Cats will often chatter with their teeth at birds, squirrels and other potential prey, particularly if the prey is outside or otherwise inaccessible. Indoor cats may also respond this way to videos or animal television provided for their amusement, and may chirp or squeak if particularly excited. This is a predatory behavior, accompanied by stress or frustration at being unable to satisfy predatory instincts. The chattering sometimes resembles the sounds made by rodents or birds, and has been suggested to be a hunting call involving mimicry. On the other hand, cat hunting usually involves silence and stealth rather than attracting the attention of the prey.
These are positive vocalizations that are usually pleasant for humans; caterwauling is positive in that it is intended to encourage mating, but this plaintive cry or moan by a female in heat who is seeking a mate may not be soothing to people. The caterwaul is an abbreviated form of a yowl, which is cat-to-cat communication signifying availability for mating and the urge to do so, and can also be used to proclaim a territory or to communicate worry or discomfort. Illness, cognitive decline and less acute sensory function can also result in yowling in older cats. Cats of all ages may yowl when they are unhappy, lonely or bored, and yowling is a signal by strays and feral cats that they wish to take over a territory from its occupant.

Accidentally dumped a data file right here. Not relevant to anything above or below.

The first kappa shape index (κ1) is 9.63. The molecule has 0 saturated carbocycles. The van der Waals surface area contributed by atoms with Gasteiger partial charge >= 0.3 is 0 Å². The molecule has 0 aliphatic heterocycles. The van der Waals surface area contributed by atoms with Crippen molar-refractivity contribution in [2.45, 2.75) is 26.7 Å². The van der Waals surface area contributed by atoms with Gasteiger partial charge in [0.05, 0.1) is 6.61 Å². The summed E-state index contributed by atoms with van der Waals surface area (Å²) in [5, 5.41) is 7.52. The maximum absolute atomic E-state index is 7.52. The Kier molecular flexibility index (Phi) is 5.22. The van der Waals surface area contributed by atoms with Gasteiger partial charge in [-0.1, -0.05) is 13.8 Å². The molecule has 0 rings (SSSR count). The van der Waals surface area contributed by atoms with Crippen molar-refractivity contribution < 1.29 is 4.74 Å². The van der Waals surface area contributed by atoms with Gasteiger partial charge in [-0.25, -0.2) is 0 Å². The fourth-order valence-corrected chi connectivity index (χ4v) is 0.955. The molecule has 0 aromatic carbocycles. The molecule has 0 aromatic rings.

Caterwauling by an accessible fertile female will attract a male, often with attendant yowling. This will lead to mating, which is painful for the female because of an initial neck bite and later application of the barbed male penis and will usually result in a scream. Screaming is also a feature of fighting, and is preceded by yowls of increasing length and intensity, and usually attended by biting and paw swiping. Such fighting is more common and more intense among cats who have not been spayed or neutered, but fixed indoor cats can also be involved in such altercations and are at risk for injury.
The hiss is a warning that a cat feels threatened and is prepared to fight if needed. Hissing is usually accompanied by the behavioral features of impending rage: back arching, hair puffing, ear flattening, tail twitching, spitting and opening of the mouth to reveal the teeth. This may happen often and with minimal cause in irascible cats as well as feral or stray animals or those who have been abused, or may be infrequent in friendly and outgoing cats. Some cats that do not hiss may growl or snarl to express anger or fear or to respond to a perceived or actual territorial threat. Growling or snarling accompanied by back arching and tail twitching is a signal to back off that is equivalent to a hiss.
Over time, listening to these vocalizations and observing the behaviors that accompany them will allow cat parents and friends to understand the cat emotional and feeling states that they express. We are just beginning to understand the ways in which cats think and express themselves, but we have enough knowledge now to agree with the great poet and cat-lover T.S. Eliot that “before a cat will condescend/ to treat you as a trusted friend,/ Some little token of esteem/ Is needed, like a dish of cream…A cat’s entitled to expect/ These evidences of respect./ And so, in time you reach your aim,/ And finally call him by his name.”